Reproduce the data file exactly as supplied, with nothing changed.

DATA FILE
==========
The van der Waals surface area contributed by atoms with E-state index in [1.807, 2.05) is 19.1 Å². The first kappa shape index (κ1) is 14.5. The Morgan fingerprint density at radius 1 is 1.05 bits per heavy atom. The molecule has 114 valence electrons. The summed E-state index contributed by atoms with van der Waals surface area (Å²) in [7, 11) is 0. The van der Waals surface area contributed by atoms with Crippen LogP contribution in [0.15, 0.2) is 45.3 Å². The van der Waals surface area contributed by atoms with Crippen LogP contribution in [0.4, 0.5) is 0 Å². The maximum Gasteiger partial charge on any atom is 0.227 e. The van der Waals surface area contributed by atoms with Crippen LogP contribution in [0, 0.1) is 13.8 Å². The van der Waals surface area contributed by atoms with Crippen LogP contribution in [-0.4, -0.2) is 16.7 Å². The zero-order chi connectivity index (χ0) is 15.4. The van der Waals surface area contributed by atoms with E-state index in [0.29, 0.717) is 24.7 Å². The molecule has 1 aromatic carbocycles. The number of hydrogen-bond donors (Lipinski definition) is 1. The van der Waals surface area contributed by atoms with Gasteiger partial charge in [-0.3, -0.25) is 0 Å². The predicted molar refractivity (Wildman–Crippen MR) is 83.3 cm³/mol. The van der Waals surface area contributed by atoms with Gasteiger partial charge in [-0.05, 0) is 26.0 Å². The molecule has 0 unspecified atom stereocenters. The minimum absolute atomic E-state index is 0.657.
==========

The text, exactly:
The van der Waals surface area contributed by atoms with E-state index in [1.807, 2.05) is 19.1 Å². The first kappa shape index (κ1) is 14.5. The Morgan fingerprint density at radius 1 is 1.05 bits per heavy atom. The molecule has 114 valence electrons. The summed E-state index contributed by atoms with van der Waals surface area (Å²) in [7, 11) is 0. The van der Waals surface area contributed by atoms with Crippen LogP contribution in [0.15, 0.2) is 45.3 Å². The van der Waals surface area contributed by atoms with Crippen LogP contribution in [0.4, 0.5) is 0 Å². The maximum Gasteiger partial charge on any atom is 0.227 e. The van der Waals surface area contributed by atoms with Crippen LogP contribution in [0, 0.1) is 13.8 Å². The van der Waals surface area contributed by atoms with Crippen LogP contribution in [-0.4, -0.2) is 16.7 Å². The zero-order chi connectivity index (χ0) is 15.4. The van der Waals surface area contributed by atoms with E-state index in [0.29, 0.717) is 24.7 Å². The molecule has 1 aromatic carbocycles. The number of hydrogen-bond donors (Lipinski definition) is 1. The van der Waals surface area contributed by atoms with Gasteiger partial charge in [-0.3, -0.25) is 0 Å². The predicted molar refractivity (Wildman–Crippen MR) is 83.3 cm³/mol. The van der Waals surface area contributed by atoms with Gasteiger partial charge in [-0.05, 0) is 26.0 Å². The molecule has 0 unspecified atom stereocenters. The minimum absolute atomic E-state index is 0.657.